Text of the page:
Michael Bennett has one fervent imagination and a knack for making news. Last month the Seattle Seahawks' activist/defensive end accused Las Vegas police of racial profiling, and this week he complained that Dallas Cowboys' owner Jerry Jones is treating his players like Dred Scott, the famous 19th-century slave denied his freedom by the U.S. Supreme Court. Compliant media progressives are lapping up each of Bennett's incredulous claims without question.
It's no wonder Bennett has been described as "an activist disguised as a football player." He's having a quiet season on the field -- just 15 tackles and four sacks -- but he's making a lot of noise off the field with continuous charges of racism. His accusation against Vegas police fell flat, so now he's railing against Jones, the white owner of the Cowboys who said any of his players who do not stand for the anthem can take a seat on the bench:
I just think it’s inconsiderate of a person, being a human being. I just thought it reminded me of the Dred Scott case. ‘You’re property, so you don’t have the ability to be a person first.’ And I think that in this generation, I think that sends the wrong message to young kids and young people all across the world that your employer doesn’t see you as a human being, he sees you as a piece of property.
Left-stream media swallow this kind of mularkey hook, and sinker, without question. They don't question those they're ideologically aligned with and they sure didn't challenge the veracity of Bennett's absurd statement.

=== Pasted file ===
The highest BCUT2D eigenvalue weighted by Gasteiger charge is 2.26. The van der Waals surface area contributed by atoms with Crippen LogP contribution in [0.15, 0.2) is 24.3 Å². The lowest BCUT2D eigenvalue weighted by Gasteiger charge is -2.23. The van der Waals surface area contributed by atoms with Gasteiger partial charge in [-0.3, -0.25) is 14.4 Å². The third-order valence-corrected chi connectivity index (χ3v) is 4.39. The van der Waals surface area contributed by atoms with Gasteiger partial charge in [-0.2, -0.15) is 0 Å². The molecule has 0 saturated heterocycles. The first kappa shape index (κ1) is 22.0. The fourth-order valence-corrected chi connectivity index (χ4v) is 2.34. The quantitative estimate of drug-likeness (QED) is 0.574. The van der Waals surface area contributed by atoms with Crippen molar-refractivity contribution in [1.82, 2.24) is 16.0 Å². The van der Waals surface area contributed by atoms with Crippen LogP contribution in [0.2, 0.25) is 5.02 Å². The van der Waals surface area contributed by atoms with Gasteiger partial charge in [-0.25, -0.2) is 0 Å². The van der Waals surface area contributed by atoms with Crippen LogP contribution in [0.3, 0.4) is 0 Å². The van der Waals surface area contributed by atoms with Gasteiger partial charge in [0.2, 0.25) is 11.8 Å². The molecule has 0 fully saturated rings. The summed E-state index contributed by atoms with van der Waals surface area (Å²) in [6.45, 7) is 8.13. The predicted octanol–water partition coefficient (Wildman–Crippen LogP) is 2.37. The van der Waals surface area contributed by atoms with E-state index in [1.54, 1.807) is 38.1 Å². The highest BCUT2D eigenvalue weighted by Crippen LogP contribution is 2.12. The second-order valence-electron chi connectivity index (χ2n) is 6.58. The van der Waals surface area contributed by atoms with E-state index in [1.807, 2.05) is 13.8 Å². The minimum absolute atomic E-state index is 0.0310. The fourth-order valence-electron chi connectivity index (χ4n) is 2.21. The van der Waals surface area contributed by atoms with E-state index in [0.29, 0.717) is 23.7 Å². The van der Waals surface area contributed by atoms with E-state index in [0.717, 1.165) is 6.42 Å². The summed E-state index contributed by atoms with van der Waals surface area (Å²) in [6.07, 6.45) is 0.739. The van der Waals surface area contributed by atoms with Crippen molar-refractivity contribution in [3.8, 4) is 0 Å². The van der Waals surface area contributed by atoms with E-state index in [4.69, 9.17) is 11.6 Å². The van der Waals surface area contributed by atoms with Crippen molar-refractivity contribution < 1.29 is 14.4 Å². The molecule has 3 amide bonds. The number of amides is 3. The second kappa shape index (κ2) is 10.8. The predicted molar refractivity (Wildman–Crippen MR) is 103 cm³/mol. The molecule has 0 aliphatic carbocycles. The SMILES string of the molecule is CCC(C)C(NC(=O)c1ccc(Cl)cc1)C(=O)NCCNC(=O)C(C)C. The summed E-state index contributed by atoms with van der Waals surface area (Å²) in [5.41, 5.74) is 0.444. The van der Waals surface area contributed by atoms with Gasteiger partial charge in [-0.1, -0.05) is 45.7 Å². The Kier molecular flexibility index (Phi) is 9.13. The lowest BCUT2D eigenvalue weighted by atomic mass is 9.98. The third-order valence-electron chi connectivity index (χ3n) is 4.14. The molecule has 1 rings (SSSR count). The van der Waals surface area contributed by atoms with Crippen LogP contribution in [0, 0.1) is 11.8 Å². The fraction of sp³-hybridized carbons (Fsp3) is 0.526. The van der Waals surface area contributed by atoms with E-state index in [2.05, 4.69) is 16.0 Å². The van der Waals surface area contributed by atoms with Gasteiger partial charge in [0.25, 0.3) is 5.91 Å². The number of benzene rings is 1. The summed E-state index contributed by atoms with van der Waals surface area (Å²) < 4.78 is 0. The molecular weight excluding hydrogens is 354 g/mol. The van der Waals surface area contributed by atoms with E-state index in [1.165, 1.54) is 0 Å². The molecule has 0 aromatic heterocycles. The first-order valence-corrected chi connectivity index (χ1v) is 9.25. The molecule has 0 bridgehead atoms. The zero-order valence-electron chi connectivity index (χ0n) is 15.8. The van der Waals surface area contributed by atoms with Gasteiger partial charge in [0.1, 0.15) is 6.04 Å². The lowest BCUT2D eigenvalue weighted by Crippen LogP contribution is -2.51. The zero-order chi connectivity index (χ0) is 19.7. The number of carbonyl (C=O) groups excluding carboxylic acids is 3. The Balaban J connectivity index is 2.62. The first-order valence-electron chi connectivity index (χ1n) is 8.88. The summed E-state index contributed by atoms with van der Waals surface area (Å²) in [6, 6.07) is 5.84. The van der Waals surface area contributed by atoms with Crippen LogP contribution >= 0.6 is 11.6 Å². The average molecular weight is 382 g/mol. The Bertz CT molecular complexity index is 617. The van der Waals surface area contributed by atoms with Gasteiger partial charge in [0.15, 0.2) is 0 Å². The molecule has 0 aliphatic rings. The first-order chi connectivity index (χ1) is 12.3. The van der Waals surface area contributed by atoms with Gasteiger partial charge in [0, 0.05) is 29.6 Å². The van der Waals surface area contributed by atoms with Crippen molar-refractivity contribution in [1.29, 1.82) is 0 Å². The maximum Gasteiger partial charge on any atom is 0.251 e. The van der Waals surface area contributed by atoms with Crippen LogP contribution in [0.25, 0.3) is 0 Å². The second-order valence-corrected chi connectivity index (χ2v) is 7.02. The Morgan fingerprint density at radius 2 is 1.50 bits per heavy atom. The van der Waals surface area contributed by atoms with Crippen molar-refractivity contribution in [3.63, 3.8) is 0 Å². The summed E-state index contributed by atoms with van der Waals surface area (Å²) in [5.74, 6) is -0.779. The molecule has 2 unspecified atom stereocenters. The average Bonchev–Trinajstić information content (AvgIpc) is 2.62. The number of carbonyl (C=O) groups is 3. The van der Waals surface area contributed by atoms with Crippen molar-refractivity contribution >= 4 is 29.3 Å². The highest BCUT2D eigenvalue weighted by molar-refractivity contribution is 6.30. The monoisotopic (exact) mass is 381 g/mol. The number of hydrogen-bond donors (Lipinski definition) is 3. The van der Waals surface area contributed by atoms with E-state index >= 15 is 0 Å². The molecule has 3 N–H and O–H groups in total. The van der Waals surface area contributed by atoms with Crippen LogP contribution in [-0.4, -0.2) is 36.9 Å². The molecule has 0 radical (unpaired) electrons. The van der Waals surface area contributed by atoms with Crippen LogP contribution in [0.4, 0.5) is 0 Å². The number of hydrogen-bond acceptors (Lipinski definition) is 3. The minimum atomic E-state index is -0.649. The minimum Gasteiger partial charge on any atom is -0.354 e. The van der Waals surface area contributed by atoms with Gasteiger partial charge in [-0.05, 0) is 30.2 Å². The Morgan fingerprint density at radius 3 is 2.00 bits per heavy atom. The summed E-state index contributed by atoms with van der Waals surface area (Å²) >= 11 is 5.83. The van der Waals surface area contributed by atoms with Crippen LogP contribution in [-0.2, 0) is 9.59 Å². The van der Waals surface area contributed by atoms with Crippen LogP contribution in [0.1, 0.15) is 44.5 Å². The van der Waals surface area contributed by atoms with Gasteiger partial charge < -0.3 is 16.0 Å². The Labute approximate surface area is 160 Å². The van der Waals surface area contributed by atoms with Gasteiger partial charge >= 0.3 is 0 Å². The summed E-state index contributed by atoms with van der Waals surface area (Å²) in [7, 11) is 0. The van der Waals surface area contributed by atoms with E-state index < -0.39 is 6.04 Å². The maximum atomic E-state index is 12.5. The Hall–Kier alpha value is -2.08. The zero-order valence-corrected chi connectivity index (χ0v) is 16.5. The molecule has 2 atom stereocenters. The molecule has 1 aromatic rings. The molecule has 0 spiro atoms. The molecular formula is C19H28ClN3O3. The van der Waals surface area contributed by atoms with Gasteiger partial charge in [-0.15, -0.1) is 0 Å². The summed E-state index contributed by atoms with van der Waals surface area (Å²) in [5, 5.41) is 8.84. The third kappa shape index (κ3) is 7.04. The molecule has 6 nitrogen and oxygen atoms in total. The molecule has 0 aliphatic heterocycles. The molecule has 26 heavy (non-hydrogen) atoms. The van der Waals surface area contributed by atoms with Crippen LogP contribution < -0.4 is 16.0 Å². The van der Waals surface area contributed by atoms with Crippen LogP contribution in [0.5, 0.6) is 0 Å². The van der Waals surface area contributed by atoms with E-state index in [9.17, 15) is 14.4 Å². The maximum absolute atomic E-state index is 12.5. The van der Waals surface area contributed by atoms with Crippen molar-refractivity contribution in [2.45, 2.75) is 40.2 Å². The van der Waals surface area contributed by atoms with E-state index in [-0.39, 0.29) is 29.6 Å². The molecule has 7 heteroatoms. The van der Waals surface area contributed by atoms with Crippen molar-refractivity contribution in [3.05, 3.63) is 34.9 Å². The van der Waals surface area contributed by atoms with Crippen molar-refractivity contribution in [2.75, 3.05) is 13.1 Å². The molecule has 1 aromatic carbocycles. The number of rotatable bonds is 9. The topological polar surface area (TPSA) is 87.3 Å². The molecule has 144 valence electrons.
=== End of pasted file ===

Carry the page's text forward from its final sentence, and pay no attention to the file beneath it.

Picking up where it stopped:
"Invoking that case has powerful implications and Bennett clearly knew exactly the point he was making by driving the point home of owners seeing their employees as property," wrote Derek Lewis of 24/7 Sports. Ridiculous point that it was, Lewis found it compelling nonetheless.
Let's get this straight: being told to stand for the Star Spangled Banner is akin to treating athletes as if they are slaves. Yet it's acceptable behavior for football coaches to make players do wind sprints and grass drills until they puke and to batter each other into concussions. Just part of the game.
Yet if a team owner requires them to stand for the national anthem, that's where the line is drawn. They suddenly become akin to Dred Scott, who was declared less than human by the High Court in 1857. And gutless liberal media are afraid of calling out Bennett -- a fellow progressive -- on the stupidity of his outlandish remarks comparing millionaires to a 19th-century slave.
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At the end of the year Bennett is expected to release a book on racism. If his current and recent behavior is any indication of what we can expect to read on the pages of that book, it should be provocative reading. It's being written by Dave Zirin, a radical leftist and Bennett fan who writes for The Nation and Edge of Sports blogs.
Earlier this year Bennett made news for declining to accompany an NFL contingent to Israel and siding with Palestinians. He frequently speaks up on behalf of Colin Kaepernick and speaks out on social justice issues. All of this insulates him from media criticism.
Left-stream media love Bennett's activism. They agree with him on controversial issues and never question his on-field performance. With a salary of more than $15 million this season ($1 million per tackle thus far), he's becoming more and more like Kaepernick: outspoken and under-performing. But you won't hear this from his media lapdogs.